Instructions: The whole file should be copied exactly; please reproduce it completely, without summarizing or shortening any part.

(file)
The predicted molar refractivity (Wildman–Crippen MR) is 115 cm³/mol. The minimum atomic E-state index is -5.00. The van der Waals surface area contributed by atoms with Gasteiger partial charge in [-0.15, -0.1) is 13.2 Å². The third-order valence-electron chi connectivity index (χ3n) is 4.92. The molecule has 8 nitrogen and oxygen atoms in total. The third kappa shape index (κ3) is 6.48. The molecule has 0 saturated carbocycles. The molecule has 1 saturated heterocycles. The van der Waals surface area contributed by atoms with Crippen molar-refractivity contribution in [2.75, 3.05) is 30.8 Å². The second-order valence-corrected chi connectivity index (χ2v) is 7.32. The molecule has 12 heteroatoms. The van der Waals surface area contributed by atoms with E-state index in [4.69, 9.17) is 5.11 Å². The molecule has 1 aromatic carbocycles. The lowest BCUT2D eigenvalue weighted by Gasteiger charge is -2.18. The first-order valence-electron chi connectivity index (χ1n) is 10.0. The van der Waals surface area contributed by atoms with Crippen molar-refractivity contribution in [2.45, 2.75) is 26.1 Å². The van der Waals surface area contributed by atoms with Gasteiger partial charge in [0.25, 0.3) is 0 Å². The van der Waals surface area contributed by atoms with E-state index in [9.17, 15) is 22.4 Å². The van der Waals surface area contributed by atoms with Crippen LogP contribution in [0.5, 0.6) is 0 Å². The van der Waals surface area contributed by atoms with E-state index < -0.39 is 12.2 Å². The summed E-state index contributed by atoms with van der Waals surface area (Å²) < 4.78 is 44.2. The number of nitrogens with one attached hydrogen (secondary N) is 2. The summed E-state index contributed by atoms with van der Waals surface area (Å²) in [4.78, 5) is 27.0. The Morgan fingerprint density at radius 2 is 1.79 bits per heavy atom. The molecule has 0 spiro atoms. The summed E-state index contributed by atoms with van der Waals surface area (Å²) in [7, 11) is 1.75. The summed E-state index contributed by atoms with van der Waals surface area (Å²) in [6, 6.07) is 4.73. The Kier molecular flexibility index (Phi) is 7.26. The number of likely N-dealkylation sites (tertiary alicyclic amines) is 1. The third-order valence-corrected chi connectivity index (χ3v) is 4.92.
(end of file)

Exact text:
The predicted molar refractivity (Wildman–Crippen MR) is 115 cm³/mol. The minimum atomic E-state index is -5.00. The van der Waals surface area contributed by atoms with Gasteiger partial charge in [-0.15, -0.1) is 13.2 Å². The third-order valence-electron chi connectivity index (χ3n) is 4.92. The molecule has 8 nitrogen and oxygen atoms in total. The third kappa shape index (κ3) is 6.48. The molecule has 0 saturated carbocycles. The molecule has 1 saturated heterocycles. The van der Waals surface area contributed by atoms with Crippen molar-refractivity contribution in [2.75, 3.05) is 30.8 Å². The second-order valence-corrected chi connectivity index (χ2v) is 7.32. The molecule has 12 heteroatoms. The van der Waals surface area contributed by atoms with E-state index in [4.69, 9.17) is 5.11 Å². The molecule has 1 aromatic carbocycles. The lowest BCUT2D eigenvalue weighted by Gasteiger charge is -2.18. The first-order valence-electron chi connectivity index (χ1n) is 10.0. The van der Waals surface area contributed by atoms with Crippen molar-refractivity contribution in [2.45, 2.75) is 26.1 Å². The van der Waals surface area contributed by atoms with Gasteiger partial charge in [0.25, 0.3) is 0 Å². The van der Waals surface area contributed by atoms with E-state index in [9.17, 15) is 22.4 Å². The van der Waals surface area contributed by atoms with Crippen LogP contribution in [0.5, 0.6) is 0 Å². The van der Waals surface area contributed by atoms with E-state index < -0.39 is 12.2 Å². The summed E-state index contributed by atoms with van der Waals surface area (Å²) < 4.78 is 44.2. The number of nitrogens with one attached hydrogen (secondary N) is 2. The summed E-state index contributed by atoms with van der Waals surface area (Å²) in [4.78, 5) is 27.0. The Morgan fingerprint density at radius 2 is 1.79 bits per heavy atom. The molecule has 0 spiro atoms. The summed E-state index contributed by atoms with van der Waals surface area (Å²) in [7, 11) is 1.75. The summed E-state index contributed by atoms with van der Waals surface area (Å²) in [6, 6.07) is 4.73. The Kier molecular flexibility index (Phi) is 7.26. The number of likely N-dealkylation sites (tertiary alicyclic amines) is 1. The third-order valence-corrected chi connectivity index (χ3v) is 4.92.